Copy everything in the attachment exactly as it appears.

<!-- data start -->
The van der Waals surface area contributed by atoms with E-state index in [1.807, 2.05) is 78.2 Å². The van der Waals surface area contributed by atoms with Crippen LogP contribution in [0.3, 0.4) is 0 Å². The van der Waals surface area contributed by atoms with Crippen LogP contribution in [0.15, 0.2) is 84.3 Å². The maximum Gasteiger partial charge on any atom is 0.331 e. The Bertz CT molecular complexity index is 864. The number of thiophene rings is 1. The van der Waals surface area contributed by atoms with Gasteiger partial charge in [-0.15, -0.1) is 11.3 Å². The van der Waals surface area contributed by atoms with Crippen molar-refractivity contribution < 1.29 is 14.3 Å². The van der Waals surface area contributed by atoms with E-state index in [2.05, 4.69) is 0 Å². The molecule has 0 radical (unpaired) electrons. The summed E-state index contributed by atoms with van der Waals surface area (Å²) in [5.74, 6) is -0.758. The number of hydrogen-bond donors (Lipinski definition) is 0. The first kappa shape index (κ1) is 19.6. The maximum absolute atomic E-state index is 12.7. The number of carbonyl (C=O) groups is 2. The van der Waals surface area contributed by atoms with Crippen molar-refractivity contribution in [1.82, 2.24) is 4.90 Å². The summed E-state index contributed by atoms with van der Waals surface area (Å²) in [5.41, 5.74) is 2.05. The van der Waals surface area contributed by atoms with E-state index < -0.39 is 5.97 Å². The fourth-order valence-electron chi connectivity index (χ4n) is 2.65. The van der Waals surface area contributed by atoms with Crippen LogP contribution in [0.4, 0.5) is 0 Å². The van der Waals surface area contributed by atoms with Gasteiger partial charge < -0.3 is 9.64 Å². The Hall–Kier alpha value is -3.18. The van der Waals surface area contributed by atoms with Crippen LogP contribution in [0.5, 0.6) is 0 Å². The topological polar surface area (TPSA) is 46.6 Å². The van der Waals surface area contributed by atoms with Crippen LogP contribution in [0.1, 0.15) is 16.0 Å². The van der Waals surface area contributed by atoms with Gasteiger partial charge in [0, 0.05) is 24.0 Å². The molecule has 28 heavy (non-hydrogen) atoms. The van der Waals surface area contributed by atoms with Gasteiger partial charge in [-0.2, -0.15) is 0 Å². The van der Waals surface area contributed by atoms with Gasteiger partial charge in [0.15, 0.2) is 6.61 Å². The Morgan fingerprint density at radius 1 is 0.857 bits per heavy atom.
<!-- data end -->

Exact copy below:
The van der Waals surface area contributed by atoms with E-state index in [1.807, 2.05) is 78.2 Å². The van der Waals surface area contributed by atoms with Crippen LogP contribution in [0.3, 0.4) is 0 Å². The van der Waals surface area contributed by atoms with Crippen LogP contribution in [0.15, 0.2) is 84.3 Å². The maximum Gasteiger partial charge on any atom is 0.331 e. The Bertz CT molecular complexity index is 864. The number of thiophene rings is 1. The van der Waals surface area contributed by atoms with Gasteiger partial charge in [-0.15, -0.1) is 11.3 Å². The van der Waals surface area contributed by atoms with Crippen molar-refractivity contribution < 1.29 is 14.3 Å². The van der Waals surface area contributed by atoms with E-state index in [2.05, 4.69) is 0 Å². The molecule has 0 radical (unpaired) electrons. The summed E-state index contributed by atoms with van der Waals surface area (Å²) in [5.74, 6) is -0.758. The number of hydrogen-bond donors (Lipinski definition) is 0. The first kappa shape index (κ1) is 19.6. The maximum absolute atomic E-state index is 12.7. The number of carbonyl (C=O) groups is 2. The van der Waals surface area contributed by atoms with Crippen molar-refractivity contribution in [1.82, 2.24) is 4.90 Å². The summed E-state index contributed by atoms with van der Waals surface area (Å²) in [5.41, 5.74) is 2.05. The van der Waals surface area contributed by atoms with E-state index < -0.39 is 5.97 Å². The fourth-order valence-electron chi connectivity index (χ4n) is 2.65. The van der Waals surface area contributed by atoms with Crippen LogP contribution in [0.4, 0.5) is 0 Å². The van der Waals surface area contributed by atoms with Gasteiger partial charge < -0.3 is 9.64 Å². The Hall–Kier alpha value is -3.18. The van der Waals surface area contributed by atoms with Crippen LogP contribution in [0.5, 0.6) is 0 Å². The topological polar surface area (TPSA) is 46.6 Å². The van der Waals surface area contributed by atoms with Crippen LogP contribution in [0.1, 0.15) is 16.0 Å². The van der Waals surface area contributed by atoms with Gasteiger partial charge in [0, 0.05) is 24.0 Å². The molecule has 28 heavy (non-hydrogen) atoms. The van der Waals surface area contributed by atoms with Gasteiger partial charge in [-0.2, -0.15) is 0 Å². The van der Waals surface area contributed by atoms with Gasteiger partial charge in [0.15, 0.2) is 6.61 Å². The Morgan fingerprint density at radius 1 is 0.857 bits per heavy atom.